Apple’s upcoming mixed reality headset (AR and VR) will apparently be “a pricey, niche precursor” to the company’s eventual augmented reality glasses, which is being described as a way more ambitious project that’s taking longer to develop than originally anticipated.

Development hurdles

That’s according to Bloomberg‘s well-informed reporter Mark Gurman, who this morning wrote about development hurdles plaguing the Cupertino giant’s first major new product category since the Apple Watch, which launched back in 20144.

The initial device has confronted several development hurdles and the company has conservative sales expectations, illustrating how challenging it will be to bring this nascent consumer technology to the masses.

Bloomberg previously reported about Apple’s AR/VR strategy.

Apple’s plan apparently involves augmented reality glasses that would run thin apps like messaging and social media apps, as well as support 360-degree video and more. As for the rumored headset, Apple apparently had two versions in development: one that offloads processing to the paired iPhone and the other a completely standalone product.

Apple’s mixed reality headset

The headset, codenamed N301, will be more focused on VR than AR, Gurman claims:

As a mostly virtual reality device, it will display an all-encompassing 3-D digital environment for gaming, watching video and communicating. AR functionality, the ability to overlay images and information over a view of the real world, will be more limited.

The headset was supposed to launch next year, going up against Facebook’s Oculus, Sony’s PlayStation VR and headsets from HTC. The device should use a custom Apple chip said to be faster than the M1 processor in the new Macs. One version of the headset even has a fan.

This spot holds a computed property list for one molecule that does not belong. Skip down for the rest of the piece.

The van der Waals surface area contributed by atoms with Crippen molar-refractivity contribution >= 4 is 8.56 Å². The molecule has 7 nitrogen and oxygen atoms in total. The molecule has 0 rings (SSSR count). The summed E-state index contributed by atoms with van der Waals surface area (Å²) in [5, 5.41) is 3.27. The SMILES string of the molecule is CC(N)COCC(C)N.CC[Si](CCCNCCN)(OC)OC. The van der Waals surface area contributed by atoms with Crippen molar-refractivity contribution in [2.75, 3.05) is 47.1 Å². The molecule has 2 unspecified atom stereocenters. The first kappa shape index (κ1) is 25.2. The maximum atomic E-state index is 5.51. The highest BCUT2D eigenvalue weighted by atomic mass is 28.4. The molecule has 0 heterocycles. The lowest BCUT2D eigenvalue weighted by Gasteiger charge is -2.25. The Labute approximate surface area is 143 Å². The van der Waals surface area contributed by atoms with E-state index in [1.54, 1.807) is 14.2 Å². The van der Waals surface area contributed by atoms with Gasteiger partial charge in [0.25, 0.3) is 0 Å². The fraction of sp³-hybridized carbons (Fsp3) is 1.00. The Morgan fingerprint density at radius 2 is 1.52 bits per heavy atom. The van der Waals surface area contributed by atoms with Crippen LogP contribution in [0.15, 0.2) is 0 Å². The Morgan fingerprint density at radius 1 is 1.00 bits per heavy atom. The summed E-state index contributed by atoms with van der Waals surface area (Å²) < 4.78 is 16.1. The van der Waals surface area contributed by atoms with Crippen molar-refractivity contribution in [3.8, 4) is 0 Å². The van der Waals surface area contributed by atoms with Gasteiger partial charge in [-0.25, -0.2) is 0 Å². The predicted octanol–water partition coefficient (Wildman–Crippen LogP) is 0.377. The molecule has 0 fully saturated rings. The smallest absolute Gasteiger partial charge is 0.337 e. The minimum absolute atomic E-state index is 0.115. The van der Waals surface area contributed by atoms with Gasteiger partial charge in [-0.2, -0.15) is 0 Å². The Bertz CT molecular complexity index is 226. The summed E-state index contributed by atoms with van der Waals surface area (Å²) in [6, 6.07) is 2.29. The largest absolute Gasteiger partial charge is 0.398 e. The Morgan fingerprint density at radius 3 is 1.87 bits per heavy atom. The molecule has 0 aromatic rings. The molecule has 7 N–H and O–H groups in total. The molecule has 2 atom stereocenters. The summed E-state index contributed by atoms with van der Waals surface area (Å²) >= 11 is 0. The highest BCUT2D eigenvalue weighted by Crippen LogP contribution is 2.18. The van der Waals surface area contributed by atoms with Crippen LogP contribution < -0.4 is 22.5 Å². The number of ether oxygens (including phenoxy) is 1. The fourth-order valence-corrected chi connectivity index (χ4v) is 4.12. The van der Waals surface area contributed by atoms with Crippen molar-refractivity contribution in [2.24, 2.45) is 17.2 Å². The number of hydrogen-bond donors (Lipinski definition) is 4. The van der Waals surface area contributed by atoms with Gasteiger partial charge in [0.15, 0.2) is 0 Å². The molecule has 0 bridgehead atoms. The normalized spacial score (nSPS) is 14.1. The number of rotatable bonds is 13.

The powerful processors and the inclusion of a fan initially led to a device that was too large and heavy with some concern about neck strain in early testing. Apple removed the space VR gadgets usually reserve for users who need to wear eyeglasses, which brought the headset closer to the face and helped shrink the size. And to address consumers with poorer eyesight, it developed a system where custom prescription lenses can be inserted into the headset over the VR screens.

It’s said to use fabric rather than metal exterior for weight reduction, with prototypes featuring external cameras for hand-tracking and air typing. While rival headsets fall somewhere in between the $300-$900 price range, Gurman claims the Apple headset will be “far more expensive” than those from rivals.

Apple isn’t looking to create an iPhone-like hit for its first headset. Instead, the company is building a high-end, niche product that will prepare outside developers and consumers for its eventual, more mainstream AR glasses.

The AR glasses, codenamed N421, are still in an early stage of development and are “several years away”. For what it’s worth, Gurman says that Apple may unveil it in 2023.